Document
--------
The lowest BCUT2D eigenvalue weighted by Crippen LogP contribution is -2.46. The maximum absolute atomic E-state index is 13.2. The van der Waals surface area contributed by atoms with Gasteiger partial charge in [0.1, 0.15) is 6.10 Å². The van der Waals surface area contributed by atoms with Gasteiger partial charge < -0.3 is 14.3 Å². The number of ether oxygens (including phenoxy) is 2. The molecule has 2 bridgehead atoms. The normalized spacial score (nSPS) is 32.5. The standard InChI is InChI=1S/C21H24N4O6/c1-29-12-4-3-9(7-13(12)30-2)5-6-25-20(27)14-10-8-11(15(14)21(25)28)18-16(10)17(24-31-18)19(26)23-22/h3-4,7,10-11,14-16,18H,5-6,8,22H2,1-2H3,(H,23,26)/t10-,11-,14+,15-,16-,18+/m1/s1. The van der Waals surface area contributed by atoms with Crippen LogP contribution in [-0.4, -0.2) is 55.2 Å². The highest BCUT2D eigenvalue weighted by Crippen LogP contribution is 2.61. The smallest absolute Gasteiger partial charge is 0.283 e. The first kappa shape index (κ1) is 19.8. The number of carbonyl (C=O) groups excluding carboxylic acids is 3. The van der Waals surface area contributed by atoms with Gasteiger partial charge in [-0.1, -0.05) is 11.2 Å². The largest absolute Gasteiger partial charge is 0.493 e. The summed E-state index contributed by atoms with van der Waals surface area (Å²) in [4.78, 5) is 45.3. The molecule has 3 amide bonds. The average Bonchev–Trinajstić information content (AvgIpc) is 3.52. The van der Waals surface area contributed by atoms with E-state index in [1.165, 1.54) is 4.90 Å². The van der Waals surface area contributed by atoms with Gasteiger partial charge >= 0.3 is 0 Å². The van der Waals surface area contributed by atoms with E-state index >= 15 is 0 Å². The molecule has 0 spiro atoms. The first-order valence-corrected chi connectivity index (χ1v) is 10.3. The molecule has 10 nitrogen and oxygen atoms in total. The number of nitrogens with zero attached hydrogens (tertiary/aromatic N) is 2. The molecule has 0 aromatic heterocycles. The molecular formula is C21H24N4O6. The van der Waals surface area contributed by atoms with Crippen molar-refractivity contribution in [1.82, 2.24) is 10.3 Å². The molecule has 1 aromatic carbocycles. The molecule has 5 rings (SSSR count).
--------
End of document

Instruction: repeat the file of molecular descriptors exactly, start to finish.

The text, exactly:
The lowest BCUT2D eigenvalue weighted by Crippen LogP contribution is -2.46. The maximum absolute atomic E-state index is 13.2. The van der Waals surface area contributed by atoms with Gasteiger partial charge in [0.1, 0.15) is 6.10 Å². The van der Waals surface area contributed by atoms with Gasteiger partial charge < -0.3 is 14.3 Å². The number of ether oxygens (including phenoxy) is 2. The molecule has 2 bridgehead atoms. The normalized spacial score (nSPS) is 32.5. The standard InChI is InChI=1S/C21H24N4O6/c1-29-12-4-3-9(7-13(12)30-2)5-6-25-20(27)14-10-8-11(15(14)21(25)28)18-16(10)17(24-31-18)19(26)23-22/h3-4,7,10-11,14-16,18H,5-6,8,22H2,1-2H3,(H,23,26)/t10-,11-,14+,15-,16-,18+/m1/s1. The van der Waals surface area contributed by atoms with Crippen LogP contribution in [-0.4, -0.2) is 55.2 Å². The highest BCUT2D eigenvalue weighted by Crippen LogP contribution is 2.61. The smallest absolute Gasteiger partial charge is 0.283 e. The first kappa shape index (κ1) is 19.8. The number of carbonyl (C=O) groups excluding carboxylic acids is 3. The van der Waals surface area contributed by atoms with Gasteiger partial charge in [-0.1, -0.05) is 11.2 Å². The largest absolute Gasteiger partial charge is 0.493 e. The summed E-state index contributed by atoms with van der Waals surface area (Å²) in [4.78, 5) is 45.3. The molecule has 3 amide bonds. The average Bonchev–Trinajstić information content (AvgIpc) is 3.52. The van der Waals surface area contributed by atoms with E-state index in [1.165, 1.54) is 4.90 Å². The van der Waals surface area contributed by atoms with Gasteiger partial charge >= 0.3 is 0 Å². The van der Waals surface area contributed by atoms with E-state index >= 15 is 0 Å². The molecule has 0 spiro atoms. The first-order valence-corrected chi connectivity index (χ1v) is 10.3. The molecule has 10 nitrogen and oxygen atoms in total. The number of nitrogens with zero attached hydrogens (tertiary/aromatic N) is 2. The molecule has 0 aromatic heterocycles. The molecular formula is C21H24N4O6. The van der Waals surface area contributed by atoms with Crippen molar-refractivity contribution in [1.82, 2.24) is 10.3 Å². The molecule has 1 aromatic carbocycles. The molecule has 5 rings (SSSR count).